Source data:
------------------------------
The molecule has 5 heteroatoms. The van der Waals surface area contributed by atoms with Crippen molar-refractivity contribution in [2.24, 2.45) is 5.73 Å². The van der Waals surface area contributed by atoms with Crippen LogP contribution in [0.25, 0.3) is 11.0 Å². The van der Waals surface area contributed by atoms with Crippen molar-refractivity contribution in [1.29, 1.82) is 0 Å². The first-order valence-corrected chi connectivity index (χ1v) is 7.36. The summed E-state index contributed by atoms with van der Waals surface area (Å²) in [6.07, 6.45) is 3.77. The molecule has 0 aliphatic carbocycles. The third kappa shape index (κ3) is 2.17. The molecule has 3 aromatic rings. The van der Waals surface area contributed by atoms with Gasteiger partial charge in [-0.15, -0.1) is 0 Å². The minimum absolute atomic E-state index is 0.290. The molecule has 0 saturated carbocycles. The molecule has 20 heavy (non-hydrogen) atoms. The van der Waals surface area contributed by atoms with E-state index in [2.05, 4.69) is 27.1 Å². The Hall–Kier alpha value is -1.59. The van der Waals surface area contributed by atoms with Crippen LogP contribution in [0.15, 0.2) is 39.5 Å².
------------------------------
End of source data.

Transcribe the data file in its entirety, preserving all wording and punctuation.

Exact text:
The molecule has 5 heteroatoms. The van der Waals surface area contributed by atoms with Crippen molar-refractivity contribution in [2.24, 2.45) is 5.73 Å². The van der Waals surface area contributed by atoms with Crippen LogP contribution in [0.25, 0.3) is 11.0 Å². The van der Waals surface area contributed by atoms with Crippen molar-refractivity contribution in [1.29, 1.82) is 0 Å². The first-order valence-corrected chi connectivity index (χ1v) is 7.36. The summed E-state index contributed by atoms with van der Waals surface area (Å²) in [6.07, 6.45) is 3.77. The molecule has 0 aliphatic carbocycles. The third kappa shape index (κ3) is 2.17. The molecule has 3 aromatic rings. The van der Waals surface area contributed by atoms with Gasteiger partial charge in [-0.15, -0.1) is 0 Å². The minimum absolute atomic E-state index is 0.290. The molecule has 0 saturated carbocycles. The molecule has 20 heavy (non-hydrogen) atoms. The van der Waals surface area contributed by atoms with E-state index in [2.05, 4.69) is 27.1 Å². The Hall–Kier alpha value is -1.59. The van der Waals surface area contributed by atoms with Crippen LogP contribution in [0.15, 0.2) is 39.5 Å².